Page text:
Sunday, June 12, 2022

Monk Subdivision - Assessing the Grades

A week ago, I wrote a very long blog post about how I could improve the grade on the layout. Lots of numbers and even a spreadsheet. It explains how curves and grades compound together to create a horror show. I postponed its publication because some tests were performed in the last few days to better understand what was really happening. I discussed the matter with friends and people online... Most replies left me perplex, but others did confirm me that compensating curvature to get a constant effective grade was the way to go.

A 4-6-2 struggling with an effective 2.5% grade

The first test was very simple and served to determine the pulling power of my Bachmann 4-6-2 light Pacific on a straight grade. The goal was to find out the maximum grade permissible to haul a decent passenger consist made of one express boxcar and 5 heavyweight coaches. Using wood shims and a 8 feet long straight plank of pine, I built a temporary track. At 1.6% I didn't see any serious loss in power. Sure the train slowed down a little bit, but it wasn't struggling nor exaggerate. About the speed reduction you would expect in real life. 

Testing performance on a straight grade to get useful data

At 1.8%, it's still within acceptable limit if the train pulls 3 very free rolling coaches and a boxcar. At 2%, you break the proverbial camel's back and performance goes down the drain. Serious slowing down and wheel slippage. This is good information because it means the grade + curvature factor should never exceed 1.8%-2% to ensure smaller and lighter steam locomotives can perform adequately. Let's see the data for my layout.

First, eyes can trick you. When you look at a grade curving toward you, an optical illusion is created and it seems the incline is much steeper than it is. I was under the expression that my grade wasn't constant and that it was the chief cause of all my issues. Using a level and a ruler, several measurement were taken. When compiled, a constant 1.6% grade was obtained, which was in the ballpark of what I planned. It's also the Bachmann 4-6-2 theoretical limit to pull a decent consist. A conclusion imposed itself: I didn't take into account the curvature effect on the grade. Maybe I thought it was of little consequence when using 36" curves. Go figure out... When I designed a helix for the first version of this layout, I took it into account.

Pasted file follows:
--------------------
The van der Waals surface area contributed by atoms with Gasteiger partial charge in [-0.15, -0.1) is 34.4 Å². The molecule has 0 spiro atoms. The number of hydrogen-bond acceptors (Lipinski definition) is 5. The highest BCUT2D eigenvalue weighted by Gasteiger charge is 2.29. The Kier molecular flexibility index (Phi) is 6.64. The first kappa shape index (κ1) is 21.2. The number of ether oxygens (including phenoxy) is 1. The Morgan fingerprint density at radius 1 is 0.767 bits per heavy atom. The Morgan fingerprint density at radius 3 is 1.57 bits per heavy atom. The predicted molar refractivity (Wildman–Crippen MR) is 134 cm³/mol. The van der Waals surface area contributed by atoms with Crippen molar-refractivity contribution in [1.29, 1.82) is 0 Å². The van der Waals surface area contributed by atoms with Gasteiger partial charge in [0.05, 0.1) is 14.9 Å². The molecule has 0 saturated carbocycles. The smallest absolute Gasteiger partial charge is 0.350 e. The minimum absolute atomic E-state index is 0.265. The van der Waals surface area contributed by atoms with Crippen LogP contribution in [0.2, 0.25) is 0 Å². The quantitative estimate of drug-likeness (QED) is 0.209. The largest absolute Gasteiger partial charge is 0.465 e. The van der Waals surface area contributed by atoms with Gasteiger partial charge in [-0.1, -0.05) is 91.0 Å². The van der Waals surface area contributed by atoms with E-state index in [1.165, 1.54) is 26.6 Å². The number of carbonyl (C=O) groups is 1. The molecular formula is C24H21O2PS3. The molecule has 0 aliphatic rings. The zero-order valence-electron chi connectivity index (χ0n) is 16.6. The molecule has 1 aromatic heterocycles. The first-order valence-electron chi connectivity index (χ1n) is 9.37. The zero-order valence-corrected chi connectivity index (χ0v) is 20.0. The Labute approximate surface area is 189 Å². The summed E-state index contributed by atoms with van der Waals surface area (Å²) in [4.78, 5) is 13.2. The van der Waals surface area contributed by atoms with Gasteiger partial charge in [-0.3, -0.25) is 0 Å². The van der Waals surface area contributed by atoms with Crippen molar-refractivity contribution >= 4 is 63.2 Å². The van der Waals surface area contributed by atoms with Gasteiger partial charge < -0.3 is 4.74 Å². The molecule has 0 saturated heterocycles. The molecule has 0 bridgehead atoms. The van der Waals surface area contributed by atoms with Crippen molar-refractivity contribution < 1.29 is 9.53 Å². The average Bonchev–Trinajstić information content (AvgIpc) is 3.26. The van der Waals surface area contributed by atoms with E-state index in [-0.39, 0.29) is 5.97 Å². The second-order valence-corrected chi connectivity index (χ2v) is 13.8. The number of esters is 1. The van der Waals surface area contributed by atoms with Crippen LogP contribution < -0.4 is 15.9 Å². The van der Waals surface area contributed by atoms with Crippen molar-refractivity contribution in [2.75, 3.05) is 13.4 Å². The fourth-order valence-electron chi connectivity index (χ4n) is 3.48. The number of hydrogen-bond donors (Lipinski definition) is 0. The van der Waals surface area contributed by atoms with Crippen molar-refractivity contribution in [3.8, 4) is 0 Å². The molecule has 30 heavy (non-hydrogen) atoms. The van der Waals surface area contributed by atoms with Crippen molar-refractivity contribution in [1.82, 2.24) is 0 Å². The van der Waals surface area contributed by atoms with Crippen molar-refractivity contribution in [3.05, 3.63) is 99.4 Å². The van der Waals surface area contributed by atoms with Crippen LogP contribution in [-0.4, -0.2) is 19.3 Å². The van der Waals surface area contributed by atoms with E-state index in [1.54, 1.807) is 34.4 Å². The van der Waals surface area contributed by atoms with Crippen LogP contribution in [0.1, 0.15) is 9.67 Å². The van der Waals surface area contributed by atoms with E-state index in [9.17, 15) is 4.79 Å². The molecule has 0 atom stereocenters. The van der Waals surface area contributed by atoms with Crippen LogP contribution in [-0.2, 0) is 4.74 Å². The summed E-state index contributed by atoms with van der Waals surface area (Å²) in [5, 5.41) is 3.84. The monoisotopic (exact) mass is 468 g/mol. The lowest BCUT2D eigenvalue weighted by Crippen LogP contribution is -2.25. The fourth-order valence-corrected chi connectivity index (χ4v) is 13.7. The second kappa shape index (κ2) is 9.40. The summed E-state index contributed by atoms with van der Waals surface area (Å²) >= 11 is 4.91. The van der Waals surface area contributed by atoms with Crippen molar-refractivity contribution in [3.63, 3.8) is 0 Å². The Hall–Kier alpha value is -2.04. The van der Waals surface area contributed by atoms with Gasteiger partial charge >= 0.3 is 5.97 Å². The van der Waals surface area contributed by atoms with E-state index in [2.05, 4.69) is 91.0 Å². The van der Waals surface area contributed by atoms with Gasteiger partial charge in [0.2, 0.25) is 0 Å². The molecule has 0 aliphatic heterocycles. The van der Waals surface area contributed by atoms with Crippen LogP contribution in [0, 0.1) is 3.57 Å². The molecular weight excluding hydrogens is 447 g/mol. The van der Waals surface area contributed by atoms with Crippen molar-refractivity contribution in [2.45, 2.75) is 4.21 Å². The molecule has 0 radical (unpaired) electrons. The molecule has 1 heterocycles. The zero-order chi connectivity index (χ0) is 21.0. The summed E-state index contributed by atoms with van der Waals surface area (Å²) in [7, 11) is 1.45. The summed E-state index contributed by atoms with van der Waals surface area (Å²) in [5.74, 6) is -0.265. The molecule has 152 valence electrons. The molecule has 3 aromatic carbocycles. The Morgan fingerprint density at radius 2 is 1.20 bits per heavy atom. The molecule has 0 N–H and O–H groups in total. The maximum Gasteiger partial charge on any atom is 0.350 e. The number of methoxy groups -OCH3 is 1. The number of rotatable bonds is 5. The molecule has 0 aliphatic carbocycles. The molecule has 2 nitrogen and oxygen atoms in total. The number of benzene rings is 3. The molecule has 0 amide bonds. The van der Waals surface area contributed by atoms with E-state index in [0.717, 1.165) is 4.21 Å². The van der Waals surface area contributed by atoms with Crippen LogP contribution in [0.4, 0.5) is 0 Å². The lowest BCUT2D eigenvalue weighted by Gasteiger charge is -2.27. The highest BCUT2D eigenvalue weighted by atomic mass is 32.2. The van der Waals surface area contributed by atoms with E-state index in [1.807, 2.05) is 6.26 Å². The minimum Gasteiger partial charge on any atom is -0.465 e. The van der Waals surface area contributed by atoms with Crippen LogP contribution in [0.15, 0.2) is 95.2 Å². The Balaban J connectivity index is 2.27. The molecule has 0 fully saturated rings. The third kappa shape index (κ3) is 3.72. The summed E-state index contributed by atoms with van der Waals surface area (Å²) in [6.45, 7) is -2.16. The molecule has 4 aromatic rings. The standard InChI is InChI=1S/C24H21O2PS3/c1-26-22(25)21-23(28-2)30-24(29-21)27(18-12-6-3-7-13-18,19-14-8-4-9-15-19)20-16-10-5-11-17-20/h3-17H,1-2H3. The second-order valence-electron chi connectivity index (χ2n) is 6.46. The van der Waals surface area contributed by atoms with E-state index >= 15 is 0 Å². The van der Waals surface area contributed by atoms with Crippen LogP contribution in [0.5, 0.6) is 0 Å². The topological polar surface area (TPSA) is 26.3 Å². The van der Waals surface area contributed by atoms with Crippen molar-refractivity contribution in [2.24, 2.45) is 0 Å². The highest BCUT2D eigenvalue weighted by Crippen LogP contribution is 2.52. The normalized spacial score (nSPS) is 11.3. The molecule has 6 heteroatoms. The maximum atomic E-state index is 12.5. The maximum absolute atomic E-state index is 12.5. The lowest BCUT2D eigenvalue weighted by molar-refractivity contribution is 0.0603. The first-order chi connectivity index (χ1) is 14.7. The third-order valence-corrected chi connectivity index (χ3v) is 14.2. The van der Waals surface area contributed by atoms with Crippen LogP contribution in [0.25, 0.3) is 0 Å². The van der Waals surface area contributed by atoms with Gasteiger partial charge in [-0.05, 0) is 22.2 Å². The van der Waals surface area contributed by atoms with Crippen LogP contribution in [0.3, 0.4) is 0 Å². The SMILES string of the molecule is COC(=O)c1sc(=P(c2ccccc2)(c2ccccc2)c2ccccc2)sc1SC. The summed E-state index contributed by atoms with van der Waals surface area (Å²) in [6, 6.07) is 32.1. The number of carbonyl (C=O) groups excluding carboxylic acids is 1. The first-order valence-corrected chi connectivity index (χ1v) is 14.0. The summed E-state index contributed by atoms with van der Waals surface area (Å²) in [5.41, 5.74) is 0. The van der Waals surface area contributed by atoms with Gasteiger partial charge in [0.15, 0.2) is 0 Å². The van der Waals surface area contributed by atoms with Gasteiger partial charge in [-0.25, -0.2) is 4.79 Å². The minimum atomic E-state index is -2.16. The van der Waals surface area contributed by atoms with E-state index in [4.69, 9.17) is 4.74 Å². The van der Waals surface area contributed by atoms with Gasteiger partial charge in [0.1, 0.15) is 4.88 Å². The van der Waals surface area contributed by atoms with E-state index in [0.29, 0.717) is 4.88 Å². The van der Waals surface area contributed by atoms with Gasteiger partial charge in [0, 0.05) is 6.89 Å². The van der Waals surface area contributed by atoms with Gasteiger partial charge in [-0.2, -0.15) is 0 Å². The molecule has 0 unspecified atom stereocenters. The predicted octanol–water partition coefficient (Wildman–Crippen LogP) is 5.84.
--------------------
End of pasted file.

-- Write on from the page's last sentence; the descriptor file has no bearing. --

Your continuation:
We know from John Allen and John Armstrong that the effective grade for a curve is Grade + 32/R, R being the curve radius. These results are a rule of thumb obtained by empirical means. They are not a scientific formula, but they give an excellent approximation when dealing with model railroad typical radii.

For Monk subdivision, the radius is 36" (32/36) thus we get an additional 0.9%... Everybody knows that 1% in railroading (the real thing) is a serious operation challenge that can warrant helpers or double heading. No different with model trains even if their pulling power isn't scalable. A mere 1.6% is thus bumped to 2.5%, which is starting to enter Woodland Scenics trainset territory... and for our poor Bachmann 4-6-2, it's far beyond the 2% threshold.

I seriously won't go further with math explanations has I'm terrible with numbers and several modellers have done much more valuable and serious work than me in that department. The layout goal isn't about doing feats of engineering, but rather getting decent and consistent results whatever the quality of locomotives. It's understandable that the current grade works well with quality diesel and steam locomotives. One could elect to only run these excellent models, but this isn't the reason why I designed that layout, otherwise, I would have made different choices. This layout is a display case for my entire collection, thus it must takes into account the poor runners too.

Diesels are versatile compared to steamers...

That leaves us with contemplating various solutions, but let's start by assessing the acceptable grade for curves. Let's say we want a ruling effective grade of 1.8%. It means 1.8% - 0.9% = 0.9%. We should thus try to build something that isn't over 1% in the yard.

The actual numbers are a rise of 1.5" for 8 feet.  The curve length is about 5 feet long thus an elevation of almost an inch at 1.6%. We must drop that a little bit. At a 0.9% grade, it means an elevation of about 1/2". Can it be done? Yes, if I spread the grade over a longer length.

Fast forward a few days and I've done exactly that. I dropped the riser in the yard and curves to get a 0.9% grade and extended the straight grade over the swing gate. Taking curvature into account, both sections now have an effective grade of approximately 1.7%. The Bachmann 4-6-2 can now easily pull a decent consist of one boxcar and 6 poorly rolling Athearn Blue Box heavyweight cars! Now, imagine if I succeed adding a little bit more weight into the boiler and making the car trucks free rolling! We've reached the point I wanted. I'm quite happy to have solved that issue even if it meant tearing down previous work and removing all the tracks that were already installed.

I also relearned a lesson. I wasted one week calculating things instead ot tweaking pieces of wood when the actual work took about 1 hour... Another proof overthink problems solves nothing. That said, I've learned a good share about pulling power, free rolling trucks, grades and operational challenges. These are aspects I never really faced seriously with other layouts in the past. As expected, this layout is not only a project, but a challenge to myself and my skills in model railroading.

On a side note, I found out track on fiberboard are noisy so a cork roadbed will be added to reduce noise transmission. Some tests shown me it was indeed the way to go. I guess trying to be cheap didn't pay off in the end.

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